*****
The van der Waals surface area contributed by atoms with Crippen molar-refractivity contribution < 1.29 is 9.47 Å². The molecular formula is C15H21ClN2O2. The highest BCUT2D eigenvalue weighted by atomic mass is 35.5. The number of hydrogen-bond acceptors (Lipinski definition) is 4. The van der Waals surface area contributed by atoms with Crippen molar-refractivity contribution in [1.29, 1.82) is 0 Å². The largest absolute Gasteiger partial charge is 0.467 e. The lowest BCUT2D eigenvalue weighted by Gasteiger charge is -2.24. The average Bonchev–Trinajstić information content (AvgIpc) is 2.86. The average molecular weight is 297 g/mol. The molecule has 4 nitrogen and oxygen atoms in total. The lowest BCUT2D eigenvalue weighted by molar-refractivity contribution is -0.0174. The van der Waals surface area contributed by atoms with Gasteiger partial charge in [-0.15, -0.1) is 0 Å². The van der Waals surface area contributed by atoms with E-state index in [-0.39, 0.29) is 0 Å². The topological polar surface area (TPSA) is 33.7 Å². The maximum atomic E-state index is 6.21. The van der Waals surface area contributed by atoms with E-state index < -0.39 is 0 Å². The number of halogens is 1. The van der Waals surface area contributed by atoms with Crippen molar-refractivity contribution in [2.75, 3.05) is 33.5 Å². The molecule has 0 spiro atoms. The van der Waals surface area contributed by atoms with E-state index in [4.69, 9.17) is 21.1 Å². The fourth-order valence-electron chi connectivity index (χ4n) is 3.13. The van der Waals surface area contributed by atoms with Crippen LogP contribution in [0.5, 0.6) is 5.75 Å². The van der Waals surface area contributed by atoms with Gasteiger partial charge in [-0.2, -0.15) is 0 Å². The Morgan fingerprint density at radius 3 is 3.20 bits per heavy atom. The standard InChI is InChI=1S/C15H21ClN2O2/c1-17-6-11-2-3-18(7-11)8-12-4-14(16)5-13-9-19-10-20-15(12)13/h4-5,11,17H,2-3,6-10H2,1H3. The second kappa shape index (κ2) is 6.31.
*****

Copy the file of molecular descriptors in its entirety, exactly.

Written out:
The van der Waals surface area contributed by atoms with Crippen molar-refractivity contribution < 1.29 is 9.47 Å². The molecular formula is C15H21ClN2O2. The highest BCUT2D eigenvalue weighted by atomic mass is 35.5. The number of hydrogen-bond acceptors (Lipinski definition) is 4. The van der Waals surface area contributed by atoms with Crippen molar-refractivity contribution in [1.29, 1.82) is 0 Å². The largest absolute Gasteiger partial charge is 0.467 e. The lowest BCUT2D eigenvalue weighted by Gasteiger charge is -2.24. The average Bonchev–Trinajstić information content (AvgIpc) is 2.86. The average molecular weight is 297 g/mol. The molecule has 4 nitrogen and oxygen atoms in total. The lowest BCUT2D eigenvalue weighted by molar-refractivity contribution is -0.0174. The van der Waals surface area contributed by atoms with Gasteiger partial charge in [-0.15, -0.1) is 0 Å². The van der Waals surface area contributed by atoms with E-state index in [-0.39, 0.29) is 0 Å². The topological polar surface area (TPSA) is 33.7 Å². The maximum atomic E-state index is 6.21. The van der Waals surface area contributed by atoms with E-state index < -0.39 is 0 Å². The number of halogens is 1. The van der Waals surface area contributed by atoms with Crippen molar-refractivity contribution in [2.75, 3.05) is 33.5 Å². The molecule has 0 spiro atoms. The van der Waals surface area contributed by atoms with E-state index in [4.69, 9.17) is 21.1 Å². The fourth-order valence-electron chi connectivity index (χ4n) is 3.13. The van der Waals surface area contributed by atoms with Crippen LogP contribution in [0.5, 0.6) is 5.75 Å². The van der Waals surface area contributed by atoms with Gasteiger partial charge in [-0.2, -0.15) is 0 Å². The Morgan fingerprint density at radius 3 is 3.20 bits per heavy atom. The standard InChI is InChI=1S/C15H21ClN2O2/c1-17-6-11-2-3-18(7-11)8-12-4-14(16)5-13-9-19-10-20-15(12)13/h4-5,11,17H,2-3,6-10H2,1H3. The second kappa shape index (κ2) is 6.31.